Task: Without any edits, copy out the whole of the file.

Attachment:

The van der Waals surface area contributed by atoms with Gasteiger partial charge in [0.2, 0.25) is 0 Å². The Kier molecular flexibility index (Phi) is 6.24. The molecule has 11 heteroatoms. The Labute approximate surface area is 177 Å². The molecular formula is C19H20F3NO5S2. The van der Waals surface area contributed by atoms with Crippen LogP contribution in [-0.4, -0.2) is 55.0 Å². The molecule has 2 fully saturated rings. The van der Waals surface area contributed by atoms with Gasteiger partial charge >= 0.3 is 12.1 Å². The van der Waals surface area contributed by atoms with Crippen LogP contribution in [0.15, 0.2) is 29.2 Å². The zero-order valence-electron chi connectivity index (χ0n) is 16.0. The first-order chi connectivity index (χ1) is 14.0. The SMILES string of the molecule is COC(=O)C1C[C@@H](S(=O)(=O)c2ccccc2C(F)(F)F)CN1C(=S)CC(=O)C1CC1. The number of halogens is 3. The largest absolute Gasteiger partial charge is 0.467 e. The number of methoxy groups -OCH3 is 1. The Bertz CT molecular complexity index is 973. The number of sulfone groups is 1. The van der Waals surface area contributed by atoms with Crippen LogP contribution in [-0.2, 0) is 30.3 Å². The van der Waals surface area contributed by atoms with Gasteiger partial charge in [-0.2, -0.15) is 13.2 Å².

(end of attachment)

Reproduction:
The van der Waals surface area contributed by atoms with Gasteiger partial charge in [0.2, 0.25) is 0 Å². The Kier molecular flexibility index (Phi) is 6.24. The molecule has 11 heteroatoms. The Labute approximate surface area is 177 Å². The molecular formula is C19H20F3NO5S2. The van der Waals surface area contributed by atoms with Crippen LogP contribution in [-0.4, -0.2) is 55.0 Å². The molecule has 2 fully saturated rings. The van der Waals surface area contributed by atoms with Gasteiger partial charge >= 0.3 is 12.1 Å². The van der Waals surface area contributed by atoms with Crippen LogP contribution in [0.15, 0.2) is 29.2 Å². The zero-order valence-electron chi connectivity index (χ0n) is 16.0. The first-order chi connectivity index (χ1) is 14.0. The SMILES string of the molecule is COC(=O)C1C[C@@H](S(=O)(=O)c2ccccc2C(F)(F)F)CN1C(=S)CC(=O)C1CC1. The number of halogens is 3. The largest absolute Gasteiger partial charge is 0.467 e. The number of methoxy groups -OCH3 is 1. The Bertz CT molecular complexity index is 973. The number of sulfone groups is 1. The van der Waals surface area contributed by atoms with Crippen LogP contribution in [-0.2, 0) is 30.3 Å². The van der Waals surface area contributed by atoms with Gasteiger partial charge in [-0.2, -0.15) is 13.2 Å².